Closing the gap on Aboriginal grad rates

Metis student with two learning disabilities “really proud” to be graduating

Kahleah Bodry, a Metis student who has two learning disabilities and who “didn’t even think that grade 12 would even come,” is on the cusp of graduating from high school and heading to university.

It’s a future she wasn’t able to imagine for herself a few short years ago.

“I’m not really good with school,” she said. “I was always kind of frustrated because [school] was just kind of hard because I just didn’t get it and the teachers didn’t know and so they just couldn’t help me.”

Her struggles began to change when she was diagnosed with a reading disorder and a mathematical disorder. She was able to have accommodations made in her classes, including using a calculator in math class and having a reader and scribe support her when she takes her exams.

“Now that I have accommodations, I’m able to get my work in, I’m able to understand how I’m learning and how I need to tell the teachers how I learn,” she said.

When Kahleah moved to the Valley in Grade 10, she found the Aboriginal Education Support Services – and Monica Fisher in particular – at David Thompson Secondary School (DTSS) incredibly helpful.

“She cares a whole lot about the students. She cares about what happens to them, the outcomes for things,” Kahleah said. “She’s basically kept me on a very strict schedule to hand all my assignments in and everything, and I find it very helpful.”

From providing learning strategies, tutoring, food and more, Kahleah said the program is “basically there to help you get through school.”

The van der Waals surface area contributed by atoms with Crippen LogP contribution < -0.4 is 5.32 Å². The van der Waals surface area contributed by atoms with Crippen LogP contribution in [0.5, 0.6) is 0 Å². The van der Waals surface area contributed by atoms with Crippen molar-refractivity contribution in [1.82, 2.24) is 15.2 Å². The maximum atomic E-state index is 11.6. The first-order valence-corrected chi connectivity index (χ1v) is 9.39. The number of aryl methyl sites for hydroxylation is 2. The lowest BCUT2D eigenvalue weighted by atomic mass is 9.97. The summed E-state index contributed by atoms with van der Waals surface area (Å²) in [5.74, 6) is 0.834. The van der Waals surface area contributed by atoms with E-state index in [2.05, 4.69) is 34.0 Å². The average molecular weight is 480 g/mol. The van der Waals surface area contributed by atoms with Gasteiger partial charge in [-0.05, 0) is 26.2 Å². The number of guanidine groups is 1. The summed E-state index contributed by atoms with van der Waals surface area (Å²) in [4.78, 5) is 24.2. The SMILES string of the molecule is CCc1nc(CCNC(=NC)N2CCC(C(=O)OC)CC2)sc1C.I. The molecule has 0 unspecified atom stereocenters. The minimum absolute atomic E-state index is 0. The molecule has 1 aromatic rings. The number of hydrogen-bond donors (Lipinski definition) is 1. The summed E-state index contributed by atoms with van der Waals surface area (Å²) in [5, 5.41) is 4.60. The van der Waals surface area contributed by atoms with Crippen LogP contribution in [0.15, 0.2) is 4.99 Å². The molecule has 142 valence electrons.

Emotional support and practical solutions are also on hand.

“I’ve cried in there a couple times. I just get stressed about having not-good-enough grades, and they’d help me, making a schedule for what I need to hand in to get the grades I need,” she said.

The two Aboriginal Education Support staff helped her so much that Kahleah doesn’t talk about how she navigated high school. Instead she sees her scholastic achievements as a team effort, saying: “once we figured out what we needed to graduate then we put it all together.”

Kahleah said that, while she doesn’t pull in the highest grades, she’s really pleased with her marks.

“I never actually worked this hard in my whole life, but I feel like I’ve really like overcome a lot of the challenges I’ve had. Yeah, it’s harder for me to get the grades I want, but still I work really hard at it. I’m really proud I’m actually going to graduate,” she said.

Also proud of her is DTSS principal Darren Danyluk, who called Kahleah “a pretty driven young lady” who is “well along the path of planning her future.”

Mr. Danyluk said the school has an overall graduation rate of around 90 per cent, but that across the district there is about a 10 per cent difference in graduation rates between Aboriginal and non-Aboriginal students.

“Over the longer span of time I’ve seen a consistent parallel, with the gap closing,” he said about his 21-year tenure at DTSS. “We still fare well, but we’ve got lots of work to do… It is something we look at and feel pretty strongly about and proud about.”

Kahleah is heading to Thompson Rivers University in Kamloops after graduation, where she is going to study biology. Once she earns her degree, she wants to head to the Maritimes to specialize in marine biology.

Picking the Kamloops campus was an easy choice for her because she had already seen it and taken a few tester classes there, including a lecture on pirates and a CSI geology course on how sand could be used to solve a crime. Her scouting trip was offered through the Aboriginal Education Support program, which took around a dozen students to check out a series of campuses and find a good fit.

Kahleah encourages other students to ask for what they need.

“If you’re struggling in school, just try to reach out to a teacher… The main thing is just to ask for help and not just think you can do it yourself because I used to think I could just do it myself but it turns out I couldn’t do it myself and you need those supports,” she said.

For other First Nations students, she said: “Keep working hard, and then you’ll get what you want. And don’t be afraid to ask for help.”

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